Strange Horizons
Fund Drive Results

Editor-in-chief Niall Harrison has published a summary of this year's fundraising efforts, to which Aqueduct contributed, as usual, with copies of our latest titles to be given as part of the prize draw. We're pleased to hear that the fund drive has raised enough to keep the magazine running for 2017, and boasting a sleek new logo and web design, no less. They will also be able to release in full a Spanish SF special scheduled for next week, in time for Barcelona Eurocon 2016, and which features a review of Lola Robles's Monteverde, as well as Arrate's review of two new anthologies showcasing Spanish speculative fiction in translation: Castles in Spain and Spanish Women of Wonder. 2017 promises to be an exciting year for science fiction in translation, which Strange Horizons is planning to use part of the raised funds to promote. Do visit Niall's editorial for a detailed account of what they have in the pipeline, as well as a summary of this year's highlights.

WisCon Chronicles
Call for Materials

We would like to remind you all that the call for submissions is still open for this year's volume of The WisCon Chronicles, subtitled Trials by Whiteness and edited by Jaymee Goh. A full description of what Jaymee is looking for is available on our blog. Submissions and pitches should be in by October 31, and pitched articles, by November 15.
Carmilla, the Lesbian Vampire
As part of their month-long Halloween special, Atlas Obscura has published Mariana Zapata's enjoyable article about the story of Carmilla, Joseph Sheridan Le Fanu's classic novella and whom they define as "the lesbian vampire story that came before Dracula." Though we know Carmilla is certainly not the only vampire with said "Sapphic undertones," we are looking forward to contributing to her legend by publishing Cynthia Ward's steampunk novella The Adventure of the Incognita Countess, forthcoming in 2017 in our Conversation Pieces series.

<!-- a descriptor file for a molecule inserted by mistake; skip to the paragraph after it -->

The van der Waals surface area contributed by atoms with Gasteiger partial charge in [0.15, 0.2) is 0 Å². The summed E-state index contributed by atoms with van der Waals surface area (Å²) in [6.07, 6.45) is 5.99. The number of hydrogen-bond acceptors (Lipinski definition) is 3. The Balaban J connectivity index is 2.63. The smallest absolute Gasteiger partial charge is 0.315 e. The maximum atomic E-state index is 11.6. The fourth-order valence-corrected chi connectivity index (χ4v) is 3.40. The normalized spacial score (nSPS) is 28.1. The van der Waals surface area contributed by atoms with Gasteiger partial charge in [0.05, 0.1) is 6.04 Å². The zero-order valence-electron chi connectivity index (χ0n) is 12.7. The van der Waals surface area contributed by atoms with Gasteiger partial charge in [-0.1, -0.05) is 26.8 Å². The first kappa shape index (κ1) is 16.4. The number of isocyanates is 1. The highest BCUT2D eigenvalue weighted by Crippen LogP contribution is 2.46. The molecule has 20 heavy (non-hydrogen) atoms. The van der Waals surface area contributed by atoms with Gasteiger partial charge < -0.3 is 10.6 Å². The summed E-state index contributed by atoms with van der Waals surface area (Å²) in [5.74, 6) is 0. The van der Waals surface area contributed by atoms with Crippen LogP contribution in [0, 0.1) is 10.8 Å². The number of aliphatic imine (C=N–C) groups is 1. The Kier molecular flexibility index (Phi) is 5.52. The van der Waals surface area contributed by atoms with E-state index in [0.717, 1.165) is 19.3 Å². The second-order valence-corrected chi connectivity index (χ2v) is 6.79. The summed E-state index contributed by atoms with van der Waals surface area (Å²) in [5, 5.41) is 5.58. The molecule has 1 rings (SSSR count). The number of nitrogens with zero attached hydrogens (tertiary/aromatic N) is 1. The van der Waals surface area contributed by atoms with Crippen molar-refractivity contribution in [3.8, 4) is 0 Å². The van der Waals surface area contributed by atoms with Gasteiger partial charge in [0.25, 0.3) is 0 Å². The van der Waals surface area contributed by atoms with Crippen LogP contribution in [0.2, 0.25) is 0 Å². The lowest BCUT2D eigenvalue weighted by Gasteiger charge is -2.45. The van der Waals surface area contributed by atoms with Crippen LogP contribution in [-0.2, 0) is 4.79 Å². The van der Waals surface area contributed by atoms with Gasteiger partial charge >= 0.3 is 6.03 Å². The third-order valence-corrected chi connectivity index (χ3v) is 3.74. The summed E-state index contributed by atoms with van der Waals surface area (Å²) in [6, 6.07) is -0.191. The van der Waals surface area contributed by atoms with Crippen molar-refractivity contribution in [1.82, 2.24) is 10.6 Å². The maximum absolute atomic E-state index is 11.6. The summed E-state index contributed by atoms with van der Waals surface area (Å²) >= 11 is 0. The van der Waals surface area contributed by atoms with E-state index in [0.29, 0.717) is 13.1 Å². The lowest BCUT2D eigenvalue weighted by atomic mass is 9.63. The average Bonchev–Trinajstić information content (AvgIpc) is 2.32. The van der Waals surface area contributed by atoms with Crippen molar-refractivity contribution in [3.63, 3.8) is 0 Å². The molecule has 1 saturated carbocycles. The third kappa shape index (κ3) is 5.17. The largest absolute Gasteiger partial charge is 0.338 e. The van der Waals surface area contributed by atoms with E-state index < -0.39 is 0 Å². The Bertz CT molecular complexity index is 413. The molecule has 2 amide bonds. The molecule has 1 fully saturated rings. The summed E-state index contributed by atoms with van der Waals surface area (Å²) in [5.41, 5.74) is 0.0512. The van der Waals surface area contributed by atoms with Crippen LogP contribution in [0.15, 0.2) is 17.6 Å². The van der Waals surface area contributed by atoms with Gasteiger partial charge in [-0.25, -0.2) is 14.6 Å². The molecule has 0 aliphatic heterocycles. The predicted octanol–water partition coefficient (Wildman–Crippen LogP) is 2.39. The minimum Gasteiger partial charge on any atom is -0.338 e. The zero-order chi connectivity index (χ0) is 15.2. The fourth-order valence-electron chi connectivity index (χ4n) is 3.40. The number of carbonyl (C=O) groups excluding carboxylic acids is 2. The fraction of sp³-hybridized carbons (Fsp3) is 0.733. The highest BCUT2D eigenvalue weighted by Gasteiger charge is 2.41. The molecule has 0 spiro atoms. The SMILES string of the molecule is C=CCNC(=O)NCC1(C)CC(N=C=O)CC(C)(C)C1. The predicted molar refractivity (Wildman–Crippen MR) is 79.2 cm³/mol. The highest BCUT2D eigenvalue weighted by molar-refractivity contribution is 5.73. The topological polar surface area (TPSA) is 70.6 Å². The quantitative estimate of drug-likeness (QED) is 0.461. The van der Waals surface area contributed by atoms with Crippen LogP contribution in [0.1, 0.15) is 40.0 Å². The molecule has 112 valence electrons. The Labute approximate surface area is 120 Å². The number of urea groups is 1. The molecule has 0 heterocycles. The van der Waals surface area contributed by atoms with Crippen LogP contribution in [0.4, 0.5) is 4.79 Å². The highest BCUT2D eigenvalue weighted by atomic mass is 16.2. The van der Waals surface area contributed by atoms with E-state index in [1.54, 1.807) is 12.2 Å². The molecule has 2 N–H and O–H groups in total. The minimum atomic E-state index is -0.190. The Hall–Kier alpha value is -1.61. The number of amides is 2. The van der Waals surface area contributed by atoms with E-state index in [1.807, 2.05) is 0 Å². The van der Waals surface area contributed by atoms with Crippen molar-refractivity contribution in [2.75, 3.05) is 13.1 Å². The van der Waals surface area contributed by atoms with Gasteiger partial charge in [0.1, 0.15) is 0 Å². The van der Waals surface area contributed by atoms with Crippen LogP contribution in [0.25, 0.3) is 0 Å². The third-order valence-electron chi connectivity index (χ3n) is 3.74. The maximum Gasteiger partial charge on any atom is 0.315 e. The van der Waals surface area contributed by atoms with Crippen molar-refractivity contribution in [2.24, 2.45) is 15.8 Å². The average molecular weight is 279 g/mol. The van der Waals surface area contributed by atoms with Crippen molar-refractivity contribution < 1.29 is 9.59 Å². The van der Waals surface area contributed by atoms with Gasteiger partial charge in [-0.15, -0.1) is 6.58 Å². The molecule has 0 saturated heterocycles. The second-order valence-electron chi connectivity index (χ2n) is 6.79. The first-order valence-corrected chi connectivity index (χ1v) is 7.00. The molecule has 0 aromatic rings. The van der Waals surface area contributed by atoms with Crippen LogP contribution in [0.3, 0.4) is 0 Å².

Aqueduct Press
goes to Eurocon

Associate Editor Arrate Hidalgo will be traveling to Barcelona next week, the very first Spanish city to host Eurocon. Arrate will be representing Aqueduct at an international small press gathering and promoting Lola Robles's novella of imminent release Monteverde: Memoirs of an Interstellar Linguist, in conversation with the author and her translator Lawrence Schimel on a panel about queer SF/F in Spain and beyond.
Review of  Karen Heuler's
Other Places

As part of his project of posting one review a day for 2016, writer and editor Michael Czyzniejewski has written a short but positive review of "The Apartments," one of the short stories featured in Karen Heuler's Other Places, our new Conversation Piece collecting her poetry and fiction. "The story surprised me, it scared me, and at the end, it satisfied me. 'The Apartments' is a great piece of fiction .... Other Places is a menagerie of voices, styles, and philosophies, a book that so far, I’ve enjoyed very much."
"The Fantastic Ursula K. Le Guin"
by Julie Phillips

A colourful, sci-fi portrait of Le Guin merged with a ringed planetWe encourage you to put some minutes aside for this piece by Julie Phillips for The New Yorker, a warm and thoughtful look at Le Guin's life and work, her imagination, upbringing, and profound influence in the shaping of contemporary science fiction and its interaction with the mainstream. "Keeping an ambivalent distance from the centers of literary power," writes Phillips, "she makes room in her work for other voices. She has always defended the fantastic, by which she means not formulaic fantasy or 'McMagic' but the imagination as a subversive force. 'Imagination, working at full strength, can shake us out of our fatal, adoring self-absorption,' she has written, 'and make us look up and see—with terror or with relief—that the world does not in fact belong to us at all.'”